You might want to consider moving your rear speakers farther away if they are very close to the rear seats. Nothing you do with the sound processing or monopole/bipole/dipole can undo the fact that they are going to be firing right into the ears of the rear listeners but far from the front listeners, except to move them farther away so the proportional distance and thus relative loudness is more similar. Doing so will also allow the sound to disperse more and then you don't need the bipole/dipole at all back there.
My two schools of thought:
If the Bipolar speaker is an option as a surround (not rear surround) speaker then I should and could place it between the two rows so neither row is in a dead zone. But there will be no back wall to bounce sound off of for the immersive effect.
They will be bouncing off every wall as well as floor and ceiling, but that ambiance will be delayed. Later reflections can muddy the surround image if they are not quite late enough and come from many randomized directions. You did not mention room treatments but you should be considering them if you are going through this much effort and your choice of speaker plus placement and room treatment should be considered a package deal.
If the Bipolar speaker is an option as a rear surround speaker, then the drivers can utilize the left and right walls to bounce sound off of it and use monopoles for surround.
I have found that dipoles on the rear wall of my apartment seemed to not be audible, or too loud. They were very close and above my head, but no matter how I repositioned, they just sort of vanished into mud or blasted through. On the sides they seemed to have better sound.
It just seems that the poor localization capacity of human hearing to the rear, combined with dipoles, made for an 'all inside the head' headphone-like sound with rear dipoles that made them unintelligible and blanketed the surround image with that 'all inside the head' sound. Audyssey Dynamic EQ surround boost did not help any with that since it overboosts the surrounds and swamps the dialog.
Indirect radiating speakers seem to fight with the synthesis algorithms IMO that are supposed to be filling in the ambiance with synthetic ambiance not room reflections. Basically, unless you have a huge room needing wide dispersion all around and crave that auditorium sound, I would not use bipole or dipole in the rear. Typical room has longer front-rear dimension requiring more dispersion from the side speakers especially with two rows of seating so I would be much more inclined to go with bipoles on the side walls and use monopoles to the rear but if you can, try it both ways. Get a pair of each and swap them around. Then if you need to, buy a second pair of one or the other.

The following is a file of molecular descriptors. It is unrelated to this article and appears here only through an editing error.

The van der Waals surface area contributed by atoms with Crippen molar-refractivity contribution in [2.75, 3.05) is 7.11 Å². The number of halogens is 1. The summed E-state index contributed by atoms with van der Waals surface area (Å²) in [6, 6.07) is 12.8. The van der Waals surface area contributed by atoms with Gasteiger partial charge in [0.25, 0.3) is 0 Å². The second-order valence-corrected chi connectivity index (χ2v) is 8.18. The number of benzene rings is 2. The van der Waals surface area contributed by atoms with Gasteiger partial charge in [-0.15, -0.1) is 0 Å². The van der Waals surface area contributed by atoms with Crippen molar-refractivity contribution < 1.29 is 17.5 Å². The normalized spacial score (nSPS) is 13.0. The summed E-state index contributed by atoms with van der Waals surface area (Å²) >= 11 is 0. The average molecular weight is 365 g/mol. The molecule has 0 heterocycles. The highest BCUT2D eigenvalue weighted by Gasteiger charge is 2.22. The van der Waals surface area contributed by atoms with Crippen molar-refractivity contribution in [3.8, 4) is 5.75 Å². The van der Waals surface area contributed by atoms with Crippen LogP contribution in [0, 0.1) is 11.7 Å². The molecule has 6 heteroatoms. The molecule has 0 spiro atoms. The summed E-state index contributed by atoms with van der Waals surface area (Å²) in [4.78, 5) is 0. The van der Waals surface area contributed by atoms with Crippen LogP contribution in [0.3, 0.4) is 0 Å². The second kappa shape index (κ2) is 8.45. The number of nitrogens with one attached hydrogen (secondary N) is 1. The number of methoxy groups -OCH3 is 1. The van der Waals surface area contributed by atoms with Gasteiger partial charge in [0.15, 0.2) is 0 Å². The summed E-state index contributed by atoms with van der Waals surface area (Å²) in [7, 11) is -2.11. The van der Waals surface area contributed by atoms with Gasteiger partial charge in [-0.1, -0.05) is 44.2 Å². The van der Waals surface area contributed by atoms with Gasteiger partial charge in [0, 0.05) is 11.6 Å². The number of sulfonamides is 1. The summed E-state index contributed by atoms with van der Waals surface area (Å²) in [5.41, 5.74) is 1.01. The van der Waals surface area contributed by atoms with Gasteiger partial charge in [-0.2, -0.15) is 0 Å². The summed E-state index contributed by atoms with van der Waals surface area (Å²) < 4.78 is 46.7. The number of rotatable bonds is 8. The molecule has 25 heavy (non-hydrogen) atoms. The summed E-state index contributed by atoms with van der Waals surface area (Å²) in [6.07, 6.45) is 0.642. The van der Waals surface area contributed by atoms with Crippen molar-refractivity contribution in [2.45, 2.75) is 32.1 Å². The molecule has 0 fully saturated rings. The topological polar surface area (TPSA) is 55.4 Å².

Originally Posted by BuGsArEtAsTy
Some would argue that 5.1.2 Atmos is a much bigger upgrade than 7.1 is, when coming from 5.1.
Given the much more available 7.1 titles and the vast improvemement of filling in a larger portion of the space (assuming the front-rear dimension is along the longer sidewall vs. a short front-rear room) the original comment is probably more accurate. My impression of height vx rear speakers is that rear speakers are much more immersive. Overhead speakers maybe more immersive, but your 7.1 titles are not going to decode well for that.
Originally Posted by na_rsx
So can I use the Fluance XLBP speakers for front highs if my receiver allows it, I have the Sony 850DN and its in one of the configurations below. I don't have a sealed living room, its pretty open and connects to the back dining room and kitchen. Do't want to mount them in the rear, so think I'd get good sound in a 7.1?
See here it says you can use as rear surrounds or front high:
The receivers I own have extra terminals so you can choose which set of speakers to activate by choosing the sound mode. If you are having trouble deciding, try mounting both and switching back and forth between them to see how they compare. Personally I would go with the rear speakers before the height speakers but if Atmos is involved you might want speakers directly overhead for a more 3d sound field. Remember that rear speakers of 7.1 can be ceiling mounted so there is no problem with a missing wall.